In contrast to the service sector, Britain's industrial sector is shrinking. Major industries include pharmaceuticals, automotive, aerospace, information technology and digital media, energy and telecommunications.

Even more than in the EU, the British suffer from persistent inflation. This hits households hard in their wallets. Wages have indeed increased, but that increase is lower than inflation. Companies are also struggling with price increases. As a result, purchasing costs are higher. Often only part of this can be passed on to the customer. This affects companies' profit margins.

The United Kingdom has a highly educated labour force. 80% of British people aged 25 to 64 have a secondary school education or higher. The share of British people with a higher vocational or university diploma has increased from 40% in 2000 to 55% in 2023. The employment rate in the United Kingdom is 75.6% (2023). This is higher than the EU average of 73.2%. The labour participation rate among men (81.2%) is higher than among women (70.0%).

The IMF expects British unemployment to rise to 4.7% by 2024. A favourable side effect of this is that the overheated labour market can cool down slightly.

A new policy also states that job seekers who have not found a job after 18 months must participate in compulsory employment to increase their skills and employability. Anyone who refuses to do this for six months will lose their benefits.

  • Large trade balance surplus
  • Healthy banking sector
  • Great diversity of sectors and export products
  • Friendly business environment
  • Strong focus on innovation
  • High debt of British government
  • Brexit makes trade with the EU more difficult
  • Low productivity growth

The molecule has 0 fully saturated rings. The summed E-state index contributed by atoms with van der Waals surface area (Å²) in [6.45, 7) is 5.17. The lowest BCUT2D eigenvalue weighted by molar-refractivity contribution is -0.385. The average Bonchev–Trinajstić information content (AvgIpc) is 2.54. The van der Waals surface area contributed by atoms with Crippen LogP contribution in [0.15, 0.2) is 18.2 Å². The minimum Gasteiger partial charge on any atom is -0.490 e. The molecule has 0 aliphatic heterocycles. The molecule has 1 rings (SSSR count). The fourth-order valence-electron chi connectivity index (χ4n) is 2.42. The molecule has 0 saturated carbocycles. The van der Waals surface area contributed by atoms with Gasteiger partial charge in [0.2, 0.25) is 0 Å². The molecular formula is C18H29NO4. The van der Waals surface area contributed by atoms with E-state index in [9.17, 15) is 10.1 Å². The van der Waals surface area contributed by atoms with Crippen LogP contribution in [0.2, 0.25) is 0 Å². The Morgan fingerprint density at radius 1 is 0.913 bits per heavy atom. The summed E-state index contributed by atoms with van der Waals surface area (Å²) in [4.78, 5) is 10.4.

• Declining disposable income in the long term
British exports amounted to £475 billion in 2023. This is 17.8% of UK GDP. British imports amounted to £635 billion in 2023. This is 23.7% of UK GDP.

Main countries for imports and exports are:

(% of total, 2022)

Export Position Import
United-States 12,1%
13,4% China
the Netherlands 8,3%
11,9% United-States
Germany 7,8%
8,6% Germany
China 6,7%
6,5% Norway
Switzerland 6,6%
4,2% France
  1. Means of transport
  2. Oil and oil-related (chemical) products
  3. Pharmaceutical products
  4. Machines and electrical appliances
  5. Gold
  1. Means of transport
  2. Oil and oil-related (chemical) products
  3. Gas
  4. Gold
  5. Machines and electrical appliances

If you want to do business with a Brit, take your time. Contract negotiations never move quickly. They want to get used to you and your company before they start working with you. If you move too fast and push too much, they shrink back. Give them space and don't push. No matter how good you think your own product is, hold back. The more you say about yourself, your services or products, the more the British distance themselves.